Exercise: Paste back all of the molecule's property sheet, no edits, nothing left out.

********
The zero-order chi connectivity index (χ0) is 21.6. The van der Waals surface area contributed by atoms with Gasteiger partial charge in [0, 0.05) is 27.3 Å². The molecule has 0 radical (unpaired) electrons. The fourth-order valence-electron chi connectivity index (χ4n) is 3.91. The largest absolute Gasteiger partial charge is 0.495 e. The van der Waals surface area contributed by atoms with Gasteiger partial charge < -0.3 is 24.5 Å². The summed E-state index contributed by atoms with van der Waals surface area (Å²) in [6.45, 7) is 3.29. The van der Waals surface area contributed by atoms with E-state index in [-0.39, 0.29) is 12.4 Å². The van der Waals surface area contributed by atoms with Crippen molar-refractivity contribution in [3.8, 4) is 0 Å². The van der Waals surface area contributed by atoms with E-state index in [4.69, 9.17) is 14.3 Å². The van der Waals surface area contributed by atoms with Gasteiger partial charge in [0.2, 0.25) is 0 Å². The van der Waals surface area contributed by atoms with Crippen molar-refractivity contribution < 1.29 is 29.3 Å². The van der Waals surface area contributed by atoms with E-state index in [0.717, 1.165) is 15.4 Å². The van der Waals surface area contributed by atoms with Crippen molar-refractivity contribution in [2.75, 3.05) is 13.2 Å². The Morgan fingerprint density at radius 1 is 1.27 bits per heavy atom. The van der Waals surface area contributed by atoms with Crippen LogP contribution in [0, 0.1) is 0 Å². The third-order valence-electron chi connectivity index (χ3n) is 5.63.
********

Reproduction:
The zero-order chi connectivity index (χ0) is 21.6. The van der Waals surface area contributed by atoms with Gasteiger partial charge in [0, 0.05) is 27.3 Å². The molecule has 0 radical (unpaired) electrons. The fourth-order valence-electron chi connectivity index (χ4n) is 3.91. The largest absolute Gasteiger partial charge is 0.495 e. The van der Waals surface area contributed by atoms with Gasteiger partial charge < -0.3 is 24.5 Å². The summed E-state index contributed by atoms with van der Waals surface area (Å²) in [6.45, 7) is 3.29. The van der Waals surface area contributed by atoms with E-state index in [-0.39, 0.29) is 12.4 Å². The van der Waals surface area contributed by atoms with Crippen molar-refractivity contribution in [3.8, 4) is 0 Å². The van der Waals surface area contributed by atoms with E-state index in [4.69, 9.17) is 14.3 Å². The van der Waals surface area contributed by atoms with Gasteiger partial charge in [0.2, 0.25) is 0 Å². The van der Waals surface area contributed by atoms with Crippen molar-refractivity contribution < 1.29 is 29.3 Å². The van der Waals surface area contributed by atoms with E-state index in [0.717, 1.165) is 15.4 Å². The van der Waals surface area contributed by atoms with Crippen molar-refractivity contribution in [2.75, 3.05) is 13.2 Å². The Morgan fingerprint density at radius 1 is 1.27 bits per heavy atom. The van der Waals surface area contributed by atoms with Crippen LogP contribution in [0, 0.1) is 0 Å². The third-order valence-electron chi connectivity index (χ3n) is 5.63.